Both sides made substantial evidentiary showings. Included in the evidentiary showings were compact disc videos of the: promotional segment; December 19, 2006 broadcast; and May 17, 2007 posting on the station‟s website. Also, both sides interposed evidentiary objections. All of defendants‟ evidentiary objections were overruled. Certain of plaintiffs‟ objections were sustained. The following summary of the evidence includes only those matters considered by the trial court.

2. The Promotional Segment

The promotional segment began with the printed text "(EXCLUSIVE STAPLES CENTER INVESTIGATION) TUESDAY AT 5 AND 11 PM" with a photograph of flames in the background against the KNBC logo. This was followed by these words and visual images which, as noted, are bracketed: "Tuesday at 5 and 11. From the Lakers to Springsteen. It‟s an entertainment mecca."

[Announcer‟s voice-over against video of the Lakers playing and Bruce Springsteen in concert and then of people standing outside the arena to buy tickets or enter the facility]

"But when you go inside Staples Center are you safe?" [Announcer‟s voice over with video of exterior and interior of the arena] "It isn‟t the fire that kills the people. It‟s the smoke." [Video of Mr. Akers being interviewed and an explosion and smoke fill the screen] "Was Staples open for business before a critical fire protection system was proven?"

[Video of the interior of the arena and smoke control system fire doors, control panels]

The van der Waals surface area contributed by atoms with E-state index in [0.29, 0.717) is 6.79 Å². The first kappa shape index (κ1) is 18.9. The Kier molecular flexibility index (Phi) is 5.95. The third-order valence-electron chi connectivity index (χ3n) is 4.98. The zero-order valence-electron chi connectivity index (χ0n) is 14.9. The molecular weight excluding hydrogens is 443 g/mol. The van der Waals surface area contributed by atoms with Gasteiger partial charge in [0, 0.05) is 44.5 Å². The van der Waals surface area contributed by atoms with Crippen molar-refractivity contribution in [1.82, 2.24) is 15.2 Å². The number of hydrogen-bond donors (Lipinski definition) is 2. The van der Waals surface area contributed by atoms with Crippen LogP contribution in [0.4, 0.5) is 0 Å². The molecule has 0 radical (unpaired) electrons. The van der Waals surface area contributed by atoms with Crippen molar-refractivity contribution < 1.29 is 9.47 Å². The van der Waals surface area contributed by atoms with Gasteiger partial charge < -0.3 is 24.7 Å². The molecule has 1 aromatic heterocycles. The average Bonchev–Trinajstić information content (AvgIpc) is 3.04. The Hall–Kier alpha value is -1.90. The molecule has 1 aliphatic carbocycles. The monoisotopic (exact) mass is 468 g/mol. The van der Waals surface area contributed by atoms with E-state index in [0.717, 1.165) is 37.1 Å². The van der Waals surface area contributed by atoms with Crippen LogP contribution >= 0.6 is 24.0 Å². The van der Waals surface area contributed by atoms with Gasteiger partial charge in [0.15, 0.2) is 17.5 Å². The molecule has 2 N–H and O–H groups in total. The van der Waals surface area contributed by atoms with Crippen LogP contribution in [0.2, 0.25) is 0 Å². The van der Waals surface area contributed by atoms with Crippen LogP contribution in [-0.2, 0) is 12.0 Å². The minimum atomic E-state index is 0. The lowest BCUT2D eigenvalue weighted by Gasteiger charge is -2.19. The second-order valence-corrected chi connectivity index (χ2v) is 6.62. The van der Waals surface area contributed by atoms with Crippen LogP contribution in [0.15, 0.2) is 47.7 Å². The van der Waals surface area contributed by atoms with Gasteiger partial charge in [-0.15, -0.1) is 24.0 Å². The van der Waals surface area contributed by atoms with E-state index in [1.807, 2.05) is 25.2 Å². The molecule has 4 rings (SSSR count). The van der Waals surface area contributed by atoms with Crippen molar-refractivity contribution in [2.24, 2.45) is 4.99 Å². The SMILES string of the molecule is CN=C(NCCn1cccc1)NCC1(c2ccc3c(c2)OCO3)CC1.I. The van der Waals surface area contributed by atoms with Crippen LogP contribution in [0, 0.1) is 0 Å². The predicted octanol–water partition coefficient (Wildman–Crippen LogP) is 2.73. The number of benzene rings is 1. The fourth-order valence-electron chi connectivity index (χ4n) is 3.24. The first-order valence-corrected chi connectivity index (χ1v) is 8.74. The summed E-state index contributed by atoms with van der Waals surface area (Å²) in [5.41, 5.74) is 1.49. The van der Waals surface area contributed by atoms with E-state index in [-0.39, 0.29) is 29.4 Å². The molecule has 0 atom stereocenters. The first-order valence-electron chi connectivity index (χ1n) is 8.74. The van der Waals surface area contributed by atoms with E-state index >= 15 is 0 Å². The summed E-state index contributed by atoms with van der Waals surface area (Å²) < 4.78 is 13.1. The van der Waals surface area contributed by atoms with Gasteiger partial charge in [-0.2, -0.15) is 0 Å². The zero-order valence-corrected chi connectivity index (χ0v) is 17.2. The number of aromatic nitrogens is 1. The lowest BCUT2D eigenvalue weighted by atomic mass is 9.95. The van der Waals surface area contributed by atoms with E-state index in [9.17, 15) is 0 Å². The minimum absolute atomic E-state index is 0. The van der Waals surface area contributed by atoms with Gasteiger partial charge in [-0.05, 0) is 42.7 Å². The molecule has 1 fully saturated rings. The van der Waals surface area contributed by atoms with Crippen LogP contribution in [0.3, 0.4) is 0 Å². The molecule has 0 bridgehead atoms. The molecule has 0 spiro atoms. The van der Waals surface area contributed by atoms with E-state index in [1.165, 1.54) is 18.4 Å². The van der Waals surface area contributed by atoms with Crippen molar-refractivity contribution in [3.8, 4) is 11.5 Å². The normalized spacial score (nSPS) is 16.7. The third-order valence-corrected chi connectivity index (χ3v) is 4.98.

"We knew that the fire systems weren‟t working." [Video interview of Greg Nelson] "We never asked for any favors. We never cut any corners." [Video of Tim Leiweke interview]

But Paul Moyer uncovers documents that will make you ask: "What would really happen if a fire broke out?"

[Announcer‟s voice over, video of smoky interior ending with flames.] the voice over concludes "Exclusive Staples Center investigation Tuesday on the Channel 4 news at 5 and 11."

3. The December 19, 2006 Broadcast

The following is the December 19, 2006 broadcast. The identities of the persons who are speaking and the description of the visual images are bracketed. [Colleen Williams]:

So we begin tonight at 5 with that major channel 4 news investigation. Staples Center. [Video of exterior of the arena in the background] It‟s been a beacon of light in the redevelopment of downtown Los Angeles drawing hundreds of thousands of people to concerts and sporting events every year. But tonight there are new questions about the fire safety systems at Staples Center. Questions investigated by producer [Mr.] Snepp and [Mr.] Moyer. [Mr. Moyer:]

For the past year and a half we‟ve been telling you a story that raises serious questions of safety involving the Playa Vista development next door to Marina del Rey. [Video of exterior of the arena] The L.A. Department of Building and Safety is a central character in that drama and it‟s making an encore appearance in the story we‟re going to tell you tonight. With the L.A. Fire Department playing a supporting role in our Staples Center investigation. [¶] It is the people‟s playground, where the rich and merely passionate gather to gaze upon greatness. But high above the arena, a sobering reality check. [Video of Lakers] Video instructions on how to evacuate the place in case of an emergency like fire. [Video of interior of the arena showing evacuation video on central ceiling monitors.] [Greg Nelson:]

We knew that the fire systems weren‟t working. [Mr. Moyer:]

Greg Nelson was aide to City Councilman Joel Wachs in early 2000. [Video of Mr. Wachs] Six months after Staples opened, at Wachs's initiative, the city council investigated Staples fire controls and reported, quote "their fire systems are not operating." [Photograph of March 15, 2000 Los Angeles City Council committee report]

[Mr. Nelson:]